Case 1 - Trichoepithelioma is a biphasic dermal based tumor composed of epithelial elements and a cellular stroma. Horn (keratin) cysts are common and basaloid cells appear to bud from these cysts.
Papillary-mesenchymal bodies can be seen, which consist of basaloid cells cupping and engulfing fibroblasts. The lack of a fibromyxoid stroma helps differentiate this from basal cell carcinoma.
Case 2 - This particular case demonstrates a cribriform pattern of the basaloid cells. This pattern is quite common in trichoepitheliomas.
Trichoepithelioma is a benign biphasic adnexal tumor composed of epithelial and stromal elements. The epithelial structures include islands of basaloid cells and horn cysts, which are basically abortive attempts at pilar differentiation. The stromal elements consists of a fibrous stroma that envelopes the epithelial elements (Rosai, Basam).
One unique histologic feature is the formation of papillary-mesenchymal bodies, which are cup-like proliferations of basaloid cells engulfing fibroblasts, thus recapitulating papillae of hair follicles (Basam). The cellular stroma is distinct from the stroma of the dermis and tightly encircles the epithelial elements. Note that there is no retraction of the stroma commonly seen in basal cell carcinoma (Fletcher, Basam).
Trichoepitheliomas must be distinguished from basal cell carcinoma. In BCC, there is prominent retraction spaces around the basaloid cells, and this is not prominent in TE. Horn cysts and papillary mesenchymal bodies are characteristic in TE, but not seen in BCC.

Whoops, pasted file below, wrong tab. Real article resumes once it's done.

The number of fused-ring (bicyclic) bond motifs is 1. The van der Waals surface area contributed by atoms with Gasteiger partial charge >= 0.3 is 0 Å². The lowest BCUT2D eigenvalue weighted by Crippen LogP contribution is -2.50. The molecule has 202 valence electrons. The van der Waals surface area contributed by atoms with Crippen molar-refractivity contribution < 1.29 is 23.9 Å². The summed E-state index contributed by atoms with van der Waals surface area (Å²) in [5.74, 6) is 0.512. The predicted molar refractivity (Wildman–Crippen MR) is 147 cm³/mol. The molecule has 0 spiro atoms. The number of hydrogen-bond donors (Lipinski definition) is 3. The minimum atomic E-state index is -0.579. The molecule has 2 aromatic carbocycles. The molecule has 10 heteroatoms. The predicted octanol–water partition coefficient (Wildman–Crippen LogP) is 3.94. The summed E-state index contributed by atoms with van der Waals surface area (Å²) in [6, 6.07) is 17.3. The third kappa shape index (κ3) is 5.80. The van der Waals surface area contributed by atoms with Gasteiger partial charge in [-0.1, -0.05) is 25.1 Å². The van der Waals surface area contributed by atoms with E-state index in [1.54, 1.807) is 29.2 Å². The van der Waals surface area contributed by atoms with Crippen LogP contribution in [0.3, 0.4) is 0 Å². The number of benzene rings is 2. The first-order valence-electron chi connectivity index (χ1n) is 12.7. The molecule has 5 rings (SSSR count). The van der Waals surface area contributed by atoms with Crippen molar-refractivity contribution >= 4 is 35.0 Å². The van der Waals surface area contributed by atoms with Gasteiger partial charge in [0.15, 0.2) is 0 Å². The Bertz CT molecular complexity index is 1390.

Some authors consider trichoblastoma to be a variant of trichoepithelioma that is located is in the deep dermis or subcutis. Histologically, trichoblastoma is identical to trichoepithelioma except that horn cysts are not present. Variants of trichoblastomas include trichoblastic fibroma, trichoadenoma, fibroepithelioma of Pinkus, and desmoplastic trichoblastoma (Fletcher). Of note, desmoplastic trichoblastoma may elicit concern for a morpheaform basal cell carcinoma. These variants will be discussed in separate cases.
Trichoepitheliomas are usually slow growing solitary lesions located on the central face.
In rare instances, multiple arise in a familial setting or as part of a syndrome. Brooke-Spiegler syndrome is an autosomal dominant disorder resulting from germline mutations of the cylindromatosis oncogene (CYLD). BSS patients develop multiple skin appendage tumors such as trichoepitheliomas, cylindromas and spiradenomas (Basam).
→Brooke-Spiegler syndrome is autosomally dominant disease due to a germline mutation in the cylindromatosis oncogene (CYLD) and is characterized by multiple cylindromas, trichoepitheliomas, and occasional spiradenomas.
→The key entity on the differential diagnosis is basal cell carcinoma.
Basam KJ. Dermatopathology: Foundations in Diagnostic Pathology 1st Ed. Philadelphia, PA: Elsevier; 2010: 382-3.
Fletcher CDM, ed. Diagnostic Histopathology of Tumors. 3rd Ed. Philadelphia, PA: Elsevier; 2007: 1443-4.
Rosai, J. Rosai and Ackerman's Surgical Pathology. 9th Ed. Philadelphia, PA: Elsevier; 2004: 149.